Spontaneous Internetvention


Internet Weaves Web Of Spontaneity

 Nick Krewen


September 2005


When Nathan Meckel wants to write a song with his musical partner Pam Reswick, he no longer hops on a plane to Los Angeles and drives to her home studio, guitar in hand.

Instead, Meckel walks down the stairs to his own Nashville studio, flicks on his computer and turns on the camera. Then he and Reswick create beautiful music together — in real time.

Nathan Meckel

Pam Reswick

With a simple, inexpensive set-up that includes videoconferencing software, cameras and a broadband connection, be it cable or ISDN, today’s creators no longer have to be occupying the same physical space in order write their music.

“We rely on webcasting using a software called iVisit (www.ivisit.com),” explains Meckel, an independent musician, recording artist and producer. “For an annual fee of $39.95, they provide you a few more options that include audio and video recording.”

Meckel says the inexpensive video conferencing software allows them to pursue spontaneous composition without leaving the comfort of home.

“We hook up instantly,” Meckel explains of his partnership with Reswick, a noted songwriter who penned Natalie Cole‘s “I Live For Your Love” and Jo Dee Messina‘s “Burn.”

“We send a direct feed from her camera into her computer, so it’s coming into my speakers and my studios. She’s seeing me, hearing me and I’m seeing and hearing her. We throw ideas back and forth – we’ve been doing it almost daily for a year-and-a-half.”

When it comes to actual song demos, either Meckel or Reswick will work on them at their respective studios and e-mail an update.

“We have space on a server that we rent out in Southern California and we send each other Pro-Tools sessions that we’re working on,” says Meckel. “When we get to the mix process, most of the final mixes are done at her place.”

While much of the media focus on the World Wide Web has focused on almost daily reports relating to downloading and piracy issues, the advent of such collaborative platforms as GarageBand and the ability to compress MPEG audiowaves for e-mail transferal yielded unexpected dividends for creators, causing some recording veterans to rethink their approach to songwriting.

Erasure’s Vince Clarke told The Toronto Star that the Internet helped bridge the distance between him and singer Andy Bell during the writing sessions for the duo’s latest album Nightbird.

“We compiled the songs and arranged the songs via the Internet and then got together at the end to make some tracks in London,” he says. “It was great. Andy would send me an MP3 for a vocal idea for one particular track, I’d send him a bass line or something and then we’d kind of compile the tracks in cyberspace.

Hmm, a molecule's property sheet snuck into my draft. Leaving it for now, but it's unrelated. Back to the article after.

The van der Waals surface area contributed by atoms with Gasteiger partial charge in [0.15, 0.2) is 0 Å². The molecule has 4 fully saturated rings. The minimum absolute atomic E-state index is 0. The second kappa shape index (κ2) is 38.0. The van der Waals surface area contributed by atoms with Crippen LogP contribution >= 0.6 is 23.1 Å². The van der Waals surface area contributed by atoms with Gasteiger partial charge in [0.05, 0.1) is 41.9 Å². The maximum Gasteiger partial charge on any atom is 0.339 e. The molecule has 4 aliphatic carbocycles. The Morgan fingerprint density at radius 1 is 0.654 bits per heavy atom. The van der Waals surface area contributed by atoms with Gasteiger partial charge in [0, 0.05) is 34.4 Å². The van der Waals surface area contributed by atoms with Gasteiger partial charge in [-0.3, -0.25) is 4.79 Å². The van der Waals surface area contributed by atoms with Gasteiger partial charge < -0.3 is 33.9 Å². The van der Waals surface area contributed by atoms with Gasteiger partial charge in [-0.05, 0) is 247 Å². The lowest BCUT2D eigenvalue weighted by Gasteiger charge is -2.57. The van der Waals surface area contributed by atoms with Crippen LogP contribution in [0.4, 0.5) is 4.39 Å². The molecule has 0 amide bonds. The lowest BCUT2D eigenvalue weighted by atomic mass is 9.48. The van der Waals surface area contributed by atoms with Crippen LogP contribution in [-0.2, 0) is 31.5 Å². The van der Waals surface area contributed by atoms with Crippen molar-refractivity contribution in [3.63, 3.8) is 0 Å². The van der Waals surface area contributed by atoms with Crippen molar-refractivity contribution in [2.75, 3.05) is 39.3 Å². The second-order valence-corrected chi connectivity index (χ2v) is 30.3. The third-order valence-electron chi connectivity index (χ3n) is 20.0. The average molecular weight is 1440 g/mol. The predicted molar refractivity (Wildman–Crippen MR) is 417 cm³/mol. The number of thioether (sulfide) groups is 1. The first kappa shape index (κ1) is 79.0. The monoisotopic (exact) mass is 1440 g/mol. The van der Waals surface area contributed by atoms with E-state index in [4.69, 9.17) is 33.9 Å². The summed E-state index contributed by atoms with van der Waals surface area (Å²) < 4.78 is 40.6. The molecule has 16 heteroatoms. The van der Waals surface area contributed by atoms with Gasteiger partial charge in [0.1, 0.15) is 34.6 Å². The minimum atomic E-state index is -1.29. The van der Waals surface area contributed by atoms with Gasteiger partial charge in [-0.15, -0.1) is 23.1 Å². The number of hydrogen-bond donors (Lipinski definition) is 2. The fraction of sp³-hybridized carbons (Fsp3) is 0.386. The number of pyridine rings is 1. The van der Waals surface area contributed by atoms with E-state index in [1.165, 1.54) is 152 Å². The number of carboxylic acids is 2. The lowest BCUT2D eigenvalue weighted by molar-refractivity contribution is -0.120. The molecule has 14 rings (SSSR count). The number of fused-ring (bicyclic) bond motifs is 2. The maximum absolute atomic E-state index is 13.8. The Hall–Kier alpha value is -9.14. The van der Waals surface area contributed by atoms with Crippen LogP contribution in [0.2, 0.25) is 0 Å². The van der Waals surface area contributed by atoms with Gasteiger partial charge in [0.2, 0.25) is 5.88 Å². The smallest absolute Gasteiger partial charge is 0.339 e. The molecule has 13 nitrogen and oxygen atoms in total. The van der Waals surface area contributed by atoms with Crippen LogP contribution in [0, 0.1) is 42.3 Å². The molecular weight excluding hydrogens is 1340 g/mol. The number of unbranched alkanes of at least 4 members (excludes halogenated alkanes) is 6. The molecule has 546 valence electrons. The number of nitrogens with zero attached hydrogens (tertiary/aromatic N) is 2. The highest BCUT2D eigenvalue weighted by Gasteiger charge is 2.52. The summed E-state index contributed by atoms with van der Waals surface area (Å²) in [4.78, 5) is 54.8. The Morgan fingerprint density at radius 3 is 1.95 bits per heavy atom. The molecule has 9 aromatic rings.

“I’d not done it before, but it’s a fantastic way of working. I’m not sitting around in the studio waiting to do a particular track. And if I wake up in the middle of the night with an idea for the middle section to a song, I can work on it right there and then just zip it off to Andy.”

Patrick Shevelin is another convert.

As the staff producer and chief engineer of Burbank-based independent label Suburban Noize Records, home to Kottonmouth Kings, The Dirtball, Judge D and others, Shevelin says he’s been instantly connecting with his clients for 15 months and loves the convenience.

“Some of my artists are out on Venice Beach or Redondo Beach or even as far away as Bend, Oregon,” note Shevelin, whose extensive engineering and production credentials have include 2Pac, KORN and Dr. Dre.

“We use iChat and video cameras connected to our Macs, but the guy in Oregon is a PC user who connects to us through AOL Instant Messenger.”

Patrick Shevelin (forefront) with Daddy X

Shevelin admits that not all the artists he deals with are open to the experiment.

“The problem I’ve had with a handful of artists is they think that because you’re making music across the Internet, people are going to able to steal your music. They’re afraid their music is going to get stolen in transit.”

But he agrees that’s a perception only remedied by participation. For his part, Shevelin says his iChat collaborations have saved him a lot of time and money.

“It’s changed my life pretty drastically,” he admits. “I’ve definitely saved a lot of mileage on my car, not having to drive. That’s probably the main thing – with gas at nearly $3 a gallon here, it’s a big, big help.

“Gas would be the #1 thing, telephone bill would be the second and of course you save time not sitting in Los Angeles traffic, which takes an hour-and-a-half sometimes, so you’re saving time. All the way around it’s made life a lot easier.”

For people living long distances from one another, you can also throw in airfare and accommodation savings.

“When an artist says they need help to write, they usually have the option of coming to either Nashville or L.A.,” notes Nathan Meckel. “This way is much cheaper and very immediate. For Pam and me, even though she lives in California and I live in Tennessee, we can still work together every day.”

The process has even inspired Meckel, his father Mark and partner Pam Reswick to form Spin Box Club (www.spinboxclub.com), an Internet-driven company specializing in production, publishing and an in-house record label.

“We’re focusing on this project as an Internet and digital download record label, but the idea directly came from the fact that we could create and communicate spontaneously from our homes,” Meckel explains.

While videoconferencing isn’t a perfect system, with Meckel noting the odd technical glitch and an occasional milli-second signal delay during transmission, he feels it’s the digital wave of the future.

“I think more and more people will start doing this,” he says. “I can also see it covering great distances.

“I mean, we haven’t tried the trans-Atlantic route yet, but we’re willing to learn.”

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